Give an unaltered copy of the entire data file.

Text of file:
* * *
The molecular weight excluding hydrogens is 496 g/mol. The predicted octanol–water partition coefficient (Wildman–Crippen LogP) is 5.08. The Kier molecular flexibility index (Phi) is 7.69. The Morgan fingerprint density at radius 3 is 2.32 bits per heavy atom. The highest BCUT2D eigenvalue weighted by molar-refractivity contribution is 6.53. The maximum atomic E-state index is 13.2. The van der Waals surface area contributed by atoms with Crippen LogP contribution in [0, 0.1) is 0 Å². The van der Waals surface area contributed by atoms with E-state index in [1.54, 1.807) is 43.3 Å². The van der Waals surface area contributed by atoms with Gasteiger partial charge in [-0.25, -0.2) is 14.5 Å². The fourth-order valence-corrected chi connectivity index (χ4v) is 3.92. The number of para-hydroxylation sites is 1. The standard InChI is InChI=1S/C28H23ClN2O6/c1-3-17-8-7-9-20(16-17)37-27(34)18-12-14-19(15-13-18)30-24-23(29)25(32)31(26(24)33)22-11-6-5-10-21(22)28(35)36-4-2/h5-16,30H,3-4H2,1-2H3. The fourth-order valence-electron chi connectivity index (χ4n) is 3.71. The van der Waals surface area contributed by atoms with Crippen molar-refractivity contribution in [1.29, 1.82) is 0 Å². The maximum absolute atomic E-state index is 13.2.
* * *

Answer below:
The molecular weight excluding hydrogens is 496 g/mol. The predicted octanol–water partition coefficient (Wildman–Crippen LogP) is 5.08. The Kier molecular flexibility index (Phi) is 7.69. The Morgan fingerprint density at radius 3 is 2.32 bits per heavy atom. The highest BCUT2D eigenvalue weighted by molar-refractivity contribution is 6.53. The maximum atomic E-state index is 13.2. The van der Waals surface area contributed by atoms with Crippen LogP contribution in [0, 0.1) is 0 Å². The van der Waals surface area contributed by atoms with E-state index in [1.54, 1.807) is 43.3 Å². The van der Waals surface area contributed by atoms with Gasteiger partial charge in [-0.25, -0.2) is 14.5 Å². The fourth-order valence-corrected chi connectivity index (χ4v) is 3.92. The number of para-hydroxylation sites is 1. The standard InChI is InChI=1S/C28H23ClN2O6/c1-3-17-8-7-9-20(16-17)37-27(34)18-12-14-19(15-13-18)30-24-23(29)25(32)31(26(24)33)22-11-6-5-10-21(22)28(35)36-4-2/h5-16,30H,3-4H2,1-2H3. The fourth-order valence-electron chi connectivity index (χ4n) is 3.71. The van der Waals surface area contributed by atoms with Crippen molar-refractivity contribution in [1.29, 1.82) is 0 Å². The maximum absolute atomic E-state index is 13.2.